The Iran Wars

Spy Games, Bank Battles, and the Secret Deals that Reshaped the Middle East
Author: Jay Solomon
Publisher: Random House Incorporated
ISBN: 0812993640
Category: History
Page: 336
View: 1207
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This is the deeply reported, riveting account of a war waged on

The Road to War

Presidential Commitments Honored and Betrayed
Author: Marvin Kalb
Publisher: Brookings Institution Press
ISBN: 0815724438
Category: Political Science
Page: 287
View: 6502
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Not since Pearl Harbor has an American president gone to Congress to request a declaration of war. Nevertheless, since then, one president after another, from Truman to Obama, has ordered American troops into wars all over the world. From Korea to Vietnam, Panama to Grenada, Lebanon to Bosnia, Afghanistan to Iraq—why have presidents sidestepped declarations of war? Marvin Kalb, former chief diplomatic correspondent for CBS and NBC News, explores this key question in his thirteenth book about the presidency and U.S. foreign policy. Instead of a declaration of war, presidents have justified their war-making powers by citing "commitments," private and public, made by former presidents. Many of these commitments have been honored, but some betrayed. Surprisingly, given the tight U.S.-Israeli relationship, Israeli leaders feel that at times they have been betrayed by American presidents. Is it time for a negotiated defense treaty between the United States and Israel as a way of substituting for a string of secret presidential commitments? From Israel to Vietnam, presidential commitments have proven to be tricky and dangerous. For example, one president after another committed the United States to the defense of South Vietnam, often without explanation. Over the years, these commitments mushroomed into national policy, leading to a war costing 58,000 American lives. Few in Congress or the media chose to question the war's provenance or legitimacy, until it was too late. No president saw the need for a declaration of war, considering one to be old-fashioned. The word of a president can morph into a national commitment. It can become the functional equivalent of a declaration of war. Therefore, whenever a president "commits"the United States to a policy or course of action with, or increasingly without, congressional approval, watch out—the White House may be setting the nation on a road toward war. The Road to War was a 2013 Foreword Reviews honorable mention in the subject of War & Military.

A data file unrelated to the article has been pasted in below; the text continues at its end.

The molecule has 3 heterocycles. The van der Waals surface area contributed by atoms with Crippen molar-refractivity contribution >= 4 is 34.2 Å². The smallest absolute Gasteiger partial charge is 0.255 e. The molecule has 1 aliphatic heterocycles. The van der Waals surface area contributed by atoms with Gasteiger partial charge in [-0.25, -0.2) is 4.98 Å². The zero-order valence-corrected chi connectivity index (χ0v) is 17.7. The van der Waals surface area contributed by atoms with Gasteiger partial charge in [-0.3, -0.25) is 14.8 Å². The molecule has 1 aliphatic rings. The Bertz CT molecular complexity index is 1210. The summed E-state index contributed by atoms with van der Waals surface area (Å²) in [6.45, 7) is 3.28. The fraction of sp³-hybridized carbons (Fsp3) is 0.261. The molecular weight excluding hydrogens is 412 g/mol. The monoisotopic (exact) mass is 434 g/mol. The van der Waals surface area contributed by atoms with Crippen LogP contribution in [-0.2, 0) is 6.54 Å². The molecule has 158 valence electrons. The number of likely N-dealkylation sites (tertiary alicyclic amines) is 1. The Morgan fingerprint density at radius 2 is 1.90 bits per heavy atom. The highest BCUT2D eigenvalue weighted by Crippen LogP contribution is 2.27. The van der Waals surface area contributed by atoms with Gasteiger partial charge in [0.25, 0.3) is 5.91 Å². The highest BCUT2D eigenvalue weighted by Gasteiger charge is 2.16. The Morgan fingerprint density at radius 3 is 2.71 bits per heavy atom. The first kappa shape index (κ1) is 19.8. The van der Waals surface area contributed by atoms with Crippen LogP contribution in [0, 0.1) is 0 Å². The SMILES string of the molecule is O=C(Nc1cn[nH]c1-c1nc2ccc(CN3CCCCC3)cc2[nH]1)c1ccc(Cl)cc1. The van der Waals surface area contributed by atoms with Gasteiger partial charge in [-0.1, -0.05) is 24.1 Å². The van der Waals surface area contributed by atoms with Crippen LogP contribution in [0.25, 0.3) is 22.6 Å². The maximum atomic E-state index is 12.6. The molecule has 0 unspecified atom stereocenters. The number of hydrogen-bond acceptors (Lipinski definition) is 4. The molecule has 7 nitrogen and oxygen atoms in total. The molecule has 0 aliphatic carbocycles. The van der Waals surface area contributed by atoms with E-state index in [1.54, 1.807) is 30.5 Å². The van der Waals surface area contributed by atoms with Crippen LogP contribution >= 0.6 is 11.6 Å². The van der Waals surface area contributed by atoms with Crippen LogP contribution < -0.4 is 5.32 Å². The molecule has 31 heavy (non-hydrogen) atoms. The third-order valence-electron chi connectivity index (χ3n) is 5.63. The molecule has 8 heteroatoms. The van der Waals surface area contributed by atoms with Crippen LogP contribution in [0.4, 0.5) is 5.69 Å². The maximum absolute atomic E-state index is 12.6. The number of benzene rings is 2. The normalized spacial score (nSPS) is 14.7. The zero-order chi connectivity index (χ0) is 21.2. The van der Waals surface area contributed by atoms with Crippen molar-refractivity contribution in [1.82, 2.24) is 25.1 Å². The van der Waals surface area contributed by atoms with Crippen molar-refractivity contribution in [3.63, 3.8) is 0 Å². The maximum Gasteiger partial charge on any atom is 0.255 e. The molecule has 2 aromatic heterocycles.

Soldiers, Spies, and Statesmen

Egypt's Road to Revolt
Author: Hazem Kandil
Publisher: Verso Trade
ISBN: 1781681422
Category: History
Page: 323
View: 1769
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A cautionary analysis of Egypt's transformation from a military regime to a police state traces Mubarak's loss of military support, offering a detailed historical study that argues that the revolt reflected an ongoing power struggle between the components of the country's authoritarian regime.

Democracy

Stories from the Long Road to Freedom
Author: Condoleezza Rice
Publisher: Twelve
ISBN: 1455540196
Category: Political Science
Page: 512
View: 8527